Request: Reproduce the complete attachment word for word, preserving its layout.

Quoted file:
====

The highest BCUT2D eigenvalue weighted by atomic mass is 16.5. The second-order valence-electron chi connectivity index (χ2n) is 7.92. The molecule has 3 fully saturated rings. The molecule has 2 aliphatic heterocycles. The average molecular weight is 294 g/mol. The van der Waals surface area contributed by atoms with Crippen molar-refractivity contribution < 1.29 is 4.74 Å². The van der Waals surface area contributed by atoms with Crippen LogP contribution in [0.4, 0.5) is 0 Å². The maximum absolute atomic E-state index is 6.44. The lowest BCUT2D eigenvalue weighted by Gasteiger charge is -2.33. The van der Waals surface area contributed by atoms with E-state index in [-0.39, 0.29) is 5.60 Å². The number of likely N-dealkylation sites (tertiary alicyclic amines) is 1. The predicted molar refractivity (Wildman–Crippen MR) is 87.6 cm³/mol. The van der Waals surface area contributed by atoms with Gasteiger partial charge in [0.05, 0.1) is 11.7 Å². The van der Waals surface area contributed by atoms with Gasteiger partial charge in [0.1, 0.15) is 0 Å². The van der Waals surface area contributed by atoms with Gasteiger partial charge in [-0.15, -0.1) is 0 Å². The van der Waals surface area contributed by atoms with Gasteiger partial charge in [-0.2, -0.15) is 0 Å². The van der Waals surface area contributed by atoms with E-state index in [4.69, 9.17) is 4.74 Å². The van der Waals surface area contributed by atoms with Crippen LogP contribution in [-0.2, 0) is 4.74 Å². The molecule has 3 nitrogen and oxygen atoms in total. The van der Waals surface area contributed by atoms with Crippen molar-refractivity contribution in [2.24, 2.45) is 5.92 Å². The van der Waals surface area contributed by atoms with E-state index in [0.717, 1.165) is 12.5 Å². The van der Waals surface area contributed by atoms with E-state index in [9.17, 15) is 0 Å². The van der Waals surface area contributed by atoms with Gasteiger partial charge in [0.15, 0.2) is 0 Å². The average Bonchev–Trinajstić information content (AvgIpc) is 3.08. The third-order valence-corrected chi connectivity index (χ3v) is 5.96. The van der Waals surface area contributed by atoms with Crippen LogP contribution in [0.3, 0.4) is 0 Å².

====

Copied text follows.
The highest BCUT2D eigenvalue weighted by atomic mass is 16.5. The second-order valence-electron chi connectivity index (χ2n) is 7.92. The molecule has 3 fully saturated rings. The molecule has 2 aliphatic heterocycles. The average molecular weight is 294 g/mol. The van der Waals surface area contributed by atoms with Crippen molar-refractivity contribution < 1.29 is 4.74 Å². The van der Waals surface area contributed by atoms with Crippen LogP contribution in [0.4, 0.5) is 0 Å². The maximum absolute atomic E-state index is 6.44. The lowest BCUT2D eigenvalue weighted by Gasteiger charge is -2.33. The van der Waals surface area contributed by atoms with E-state index in [-0.39, 0.29) is 5.60 Å². The number of likely N-dealkylation sites (tertiary alicyclic amines) is 1. The predicted molar refractivity (Wildman–Crippen MR) is 87.6 cm³/mol. The van der Waals surface area contributed by atoms with Gasteiger partial charge in [0.05, 0.1) is 11.7 Å². The van der Waals surface area contributed by atoms with Gasteiger partial charge in [0.1, 0.15) is 0 Å². The van der Waals surface area contributed by atoms with Gasteiger partial charge in [-0.15, -0.1) is 0 Å². The van der Waals surface area contributed by atoms with Gasteiger partial charge in [-0.2, -0.15) is 0 Å². The van der Waals surface area contributed by atoms with E-state index in [4.69, 9.17) is 4.74 Å². The van der Waals surface area contributed by atoms with Crippen LogP contribution in [-0.2, 0) is 4.74 Å². The molecule has 3 nitrogen and oxygen atoms in total. The van der Waals surface area contributed by atoms with Crippen molar-refractivity contribution in [2.24, 2.45) is 5.92 Å². The van der Waals surface area contributed by atoms with E-state index in [0.717, 1.165) is 12.5 Å². The van der Waals surface area contributed by atoms with E-state index in [9.17, 15) is 0 Å². The van der Waals surface area contributed by atoms with Gasteiger partial charge in [0.15, 0.2) is 0 Å². The average Bonchev–Trinajstić information content (AvgIpc) is 3.08. The third-order valence-corrected chi connectivity index (χ3v) is 5.96. The van der Waals surface area contributed by atoms with Crippen LogP contribution in [0.3, 0.4) is 0 Å².